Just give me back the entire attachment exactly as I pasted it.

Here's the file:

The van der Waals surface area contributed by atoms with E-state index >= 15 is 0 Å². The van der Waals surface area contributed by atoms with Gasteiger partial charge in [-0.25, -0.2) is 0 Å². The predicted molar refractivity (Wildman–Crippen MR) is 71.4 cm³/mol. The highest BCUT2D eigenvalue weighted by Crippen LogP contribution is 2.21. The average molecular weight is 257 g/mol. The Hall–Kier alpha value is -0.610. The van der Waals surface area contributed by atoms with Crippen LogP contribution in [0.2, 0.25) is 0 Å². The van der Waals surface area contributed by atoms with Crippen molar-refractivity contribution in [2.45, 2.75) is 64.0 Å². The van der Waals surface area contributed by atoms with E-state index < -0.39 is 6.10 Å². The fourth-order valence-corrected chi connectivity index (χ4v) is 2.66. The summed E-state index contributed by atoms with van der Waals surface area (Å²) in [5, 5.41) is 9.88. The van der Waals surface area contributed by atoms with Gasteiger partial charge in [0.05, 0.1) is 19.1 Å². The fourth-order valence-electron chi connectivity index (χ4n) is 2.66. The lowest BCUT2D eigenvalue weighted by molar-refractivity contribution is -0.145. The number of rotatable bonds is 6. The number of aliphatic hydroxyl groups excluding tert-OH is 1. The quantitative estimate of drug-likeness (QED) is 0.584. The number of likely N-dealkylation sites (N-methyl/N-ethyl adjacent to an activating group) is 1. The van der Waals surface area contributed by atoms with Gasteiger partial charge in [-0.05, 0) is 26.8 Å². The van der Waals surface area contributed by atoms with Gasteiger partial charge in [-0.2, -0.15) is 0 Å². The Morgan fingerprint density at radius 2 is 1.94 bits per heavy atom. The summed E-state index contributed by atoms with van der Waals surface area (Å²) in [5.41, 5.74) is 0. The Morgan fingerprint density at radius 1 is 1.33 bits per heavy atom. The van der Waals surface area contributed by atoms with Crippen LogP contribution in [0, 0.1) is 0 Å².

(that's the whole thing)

The van der Waals surface area contributed by atoms with E-state index >= 15 is 0 Å². The van der Waals surface area contributed by atoms with Gasteiger partial charge in [-0.25, -0.2) is 0 Å². The predicted molar refractivity (Wildman–Crippen MR) is 71.4 cm³/mol. The highest BCUT2D eigenvalue weighted by Crippen LogP contribution is 2.21. The average molecular weight is 257 g/mol. The Hall–Kier alpha value is -0.610. The van der Waals surface area contributed by atoms with Crippen LogP contribution in [0.2, 0.25) is 0 Å². The van der Waals surface area contributed by atoms with Crippen molar-refractivity contribution in [2.45, 2.75) is 64.0 Å². The van der Waals surface area contributed by atoms with E-state index < -0.39 is 6.10 Å². The fourth-order valence-corrected chi connectivity index (χ4v) is 2.66. The summed E-state index contributed by atoms with van der Waals surface area (Å²) in [5, 5.41) is 9.88. The van der Waals surface area contributed by atoms with Gasteiger partial charge in [0.05, 0.1) is 19.1 Å². The fourth-order valence-electron chi connectivity index (χ4n) is 2.66. The lowest BCUT2D eigenvalue weighted by molar-refractivity contribution is -0.145. The number of rotatable bonds is 6. The number of aliphatic hydroxyl groups excluding tert-OH is 1. The quantitative estimate of drug-likeness (QED) is 0.584. The number of likely N-dealkylation sites (N-methyl/N-ethyl adjacent to an activating group) is 1. The van der Waals surface area contributed by atoms with Gasteiger partial charge in [-0.05, 0) is 26.8 Å². The van der Waals surface area contributed by atoms with Gasteiger partial charge in [-0.2, -0.15) is 0 Å². The Morgan fingerprint density at radius 2 is 1.94 bits per heavy atom. The summed E-state index contributed by atoms with van der Waals surface area (Å²) in [5.41, 5.74) is 0. The Morgan fingerprint density at radius 1 is 1.33 bits per heavy atom. The van der Waals surface area contributed by atoms with Crippen LogP contribution in [0, 0.1) is 0 Å².